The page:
With the fish released, my kids immediately race back to their chunk of beach and continue their projects.  I rebait with a worm and cast the line out.  Again, it’s only a couple of minutes and the near rod is back at it, bouncing up and down.  I set the hook into a fish.  Wait, no I missed him, no I got him, what the heck?  I look out into the water and I’m not really sure if I have a fish or not.  Then there it is, surfing in.  It is a tiny sucker, probably just barely big enough to grab the bait.  “It’s a baby,” Fraser says.  Cedar excitedly cradles our little prize, eases the hook and out, and sets it free.

Quickly we reload and send another worm out into the current.  I look at the downstream rod and decide that it needs to move up closer to the rod where we’re getting all the bites.  I move the downstream rod up and it is now fishing perhaps 20 feet upstream of the near rod.  Before things settle the near rod is jumping with life.  Cedar takes matters into her own hands and is quickly on it.  This fish is jumping all over, and it’s bigger.  “Goldeye,” I say aloud and sure enough, the fish is a goldeye.  A big male in fact.  You can tell adult male and female goldeye by looking at the anal fin.  If the fin bulges out, it’s a male.  If the fin curves inward, it’s a female. 

An outward pointing anal fin means this goldeye is a male

While dealing with getting the near rod out, the newly relocated rod does a couple of shakes, then just gets pulled right over and stays that way.  “Big fish,” I say.  Momma Mel sees this too, and is on it.  She sets the hook into solid weight.  This fish doesn’t jump, but stubbornly pulls line.  It’s easy to tell this is a better fish.  “It’s a redhorse, it’s a redhorse, Mel says excitedly.  It’s a beauty redhorse at that.  With big shiny cream-coloured golden scales and a scarlet red tail, this fish is a prized trophy.  We all take a moment to admire it before Mel points its head out into the river where it gently swims off under its own steam.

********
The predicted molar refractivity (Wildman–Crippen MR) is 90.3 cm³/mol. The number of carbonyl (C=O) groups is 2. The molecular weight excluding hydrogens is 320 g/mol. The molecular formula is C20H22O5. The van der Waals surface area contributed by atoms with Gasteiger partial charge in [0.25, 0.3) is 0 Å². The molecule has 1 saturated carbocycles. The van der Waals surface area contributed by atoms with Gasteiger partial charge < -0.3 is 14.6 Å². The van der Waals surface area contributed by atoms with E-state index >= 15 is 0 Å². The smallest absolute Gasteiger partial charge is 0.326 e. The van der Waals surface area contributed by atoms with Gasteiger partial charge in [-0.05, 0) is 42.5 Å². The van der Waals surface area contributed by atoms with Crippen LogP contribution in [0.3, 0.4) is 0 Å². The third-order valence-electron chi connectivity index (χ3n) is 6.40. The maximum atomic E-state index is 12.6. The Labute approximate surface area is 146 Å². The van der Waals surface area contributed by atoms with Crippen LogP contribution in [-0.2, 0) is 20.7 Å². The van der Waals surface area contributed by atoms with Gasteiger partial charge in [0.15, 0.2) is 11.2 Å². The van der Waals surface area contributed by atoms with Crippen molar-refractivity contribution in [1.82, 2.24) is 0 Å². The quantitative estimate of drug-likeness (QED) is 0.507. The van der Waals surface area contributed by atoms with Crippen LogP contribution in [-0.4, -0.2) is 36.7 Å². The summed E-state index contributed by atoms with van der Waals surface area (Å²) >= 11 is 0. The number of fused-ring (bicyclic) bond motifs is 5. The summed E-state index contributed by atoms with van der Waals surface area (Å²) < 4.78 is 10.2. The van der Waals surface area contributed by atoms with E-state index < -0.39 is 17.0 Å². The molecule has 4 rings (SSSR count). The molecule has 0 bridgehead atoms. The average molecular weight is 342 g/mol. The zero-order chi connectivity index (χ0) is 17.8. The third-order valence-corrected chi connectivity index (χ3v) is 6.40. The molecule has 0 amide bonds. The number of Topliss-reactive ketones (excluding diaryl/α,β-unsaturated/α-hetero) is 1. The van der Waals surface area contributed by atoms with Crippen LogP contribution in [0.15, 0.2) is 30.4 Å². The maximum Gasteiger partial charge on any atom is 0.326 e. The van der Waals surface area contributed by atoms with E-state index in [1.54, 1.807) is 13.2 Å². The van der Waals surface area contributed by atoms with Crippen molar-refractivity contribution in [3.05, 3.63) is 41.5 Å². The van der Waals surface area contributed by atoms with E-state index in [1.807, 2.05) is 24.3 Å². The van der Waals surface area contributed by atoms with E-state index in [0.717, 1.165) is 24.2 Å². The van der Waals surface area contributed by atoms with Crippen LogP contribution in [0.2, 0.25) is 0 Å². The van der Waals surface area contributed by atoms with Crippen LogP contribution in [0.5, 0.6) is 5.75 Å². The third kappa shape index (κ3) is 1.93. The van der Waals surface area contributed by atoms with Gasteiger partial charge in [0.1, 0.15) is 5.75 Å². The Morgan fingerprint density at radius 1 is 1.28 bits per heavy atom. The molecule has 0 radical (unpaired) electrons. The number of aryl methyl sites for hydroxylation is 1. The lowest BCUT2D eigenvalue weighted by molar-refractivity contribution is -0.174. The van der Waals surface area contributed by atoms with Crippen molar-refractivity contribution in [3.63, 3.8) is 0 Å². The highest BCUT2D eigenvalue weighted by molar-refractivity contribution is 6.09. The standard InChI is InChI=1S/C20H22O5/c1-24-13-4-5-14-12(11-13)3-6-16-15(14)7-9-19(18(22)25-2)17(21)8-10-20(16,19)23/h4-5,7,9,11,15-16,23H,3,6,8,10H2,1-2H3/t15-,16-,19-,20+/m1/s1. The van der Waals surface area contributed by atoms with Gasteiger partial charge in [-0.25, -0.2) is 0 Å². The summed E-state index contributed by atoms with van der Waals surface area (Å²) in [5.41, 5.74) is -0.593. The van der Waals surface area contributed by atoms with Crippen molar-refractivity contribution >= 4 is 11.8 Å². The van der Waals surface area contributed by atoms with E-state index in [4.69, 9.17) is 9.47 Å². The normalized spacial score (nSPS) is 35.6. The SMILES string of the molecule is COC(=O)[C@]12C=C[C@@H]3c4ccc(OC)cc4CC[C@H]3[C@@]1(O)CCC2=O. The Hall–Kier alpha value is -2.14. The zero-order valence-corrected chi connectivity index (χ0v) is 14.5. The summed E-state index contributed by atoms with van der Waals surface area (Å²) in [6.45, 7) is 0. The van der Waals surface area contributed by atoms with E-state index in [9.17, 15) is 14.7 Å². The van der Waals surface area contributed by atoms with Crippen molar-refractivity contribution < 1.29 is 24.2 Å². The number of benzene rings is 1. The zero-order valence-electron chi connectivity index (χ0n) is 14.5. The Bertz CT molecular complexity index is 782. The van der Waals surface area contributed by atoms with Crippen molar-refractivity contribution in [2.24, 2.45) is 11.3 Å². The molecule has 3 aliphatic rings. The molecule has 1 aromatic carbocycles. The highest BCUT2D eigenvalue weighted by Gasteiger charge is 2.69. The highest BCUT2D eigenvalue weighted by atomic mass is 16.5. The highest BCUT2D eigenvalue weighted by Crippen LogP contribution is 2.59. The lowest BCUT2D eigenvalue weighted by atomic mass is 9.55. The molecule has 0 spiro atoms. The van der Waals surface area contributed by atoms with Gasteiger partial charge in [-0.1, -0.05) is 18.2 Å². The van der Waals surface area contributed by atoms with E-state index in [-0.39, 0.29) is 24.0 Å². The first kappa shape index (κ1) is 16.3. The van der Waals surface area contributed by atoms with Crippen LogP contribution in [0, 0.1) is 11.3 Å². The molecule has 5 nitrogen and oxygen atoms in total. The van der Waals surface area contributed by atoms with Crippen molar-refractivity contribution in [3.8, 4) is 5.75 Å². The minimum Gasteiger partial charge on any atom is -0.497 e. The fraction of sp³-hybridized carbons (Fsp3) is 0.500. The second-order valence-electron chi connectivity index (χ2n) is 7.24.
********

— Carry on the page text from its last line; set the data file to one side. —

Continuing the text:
A beautiful redhorse is a welcomed trophy

It’s never more than a couple of minutes before something else is biting our hooks and everyone is having a lot of fun.  Then, much like the redhorse, we get another hard and heavy bite.  Mel is on this fish too, and it has shoulders, pulling line repeatedly.  I know this is a better fish, so I wait patiently, watching the battle unfold.  It takes a few minutes before the fish is close, and then we get a glimpse of green and white.  The fish materializes into a big walleye.  Probably two feet long at least.

A chunky walleye bites and makes our day

We catch a couple more fish, but it’s easy to see that that kids have used up their energy and it’s time to make the run home.  We pack up and shortly we are back in our driveway.  I happen to glance at the clock and I am surprised to see that, all in, round trip, we were only gone two and a half hours.  It’s amazing the quality fishing adventures that are available right in our backyard.  It’s just so close.  Cedar and Fraser immediately ask when we can go back.  “Soon,” I say with a smile.  “Very soon.”  I’m thinking perhaps even today!

There’s great fishing to be had just minutes from home

10 months ago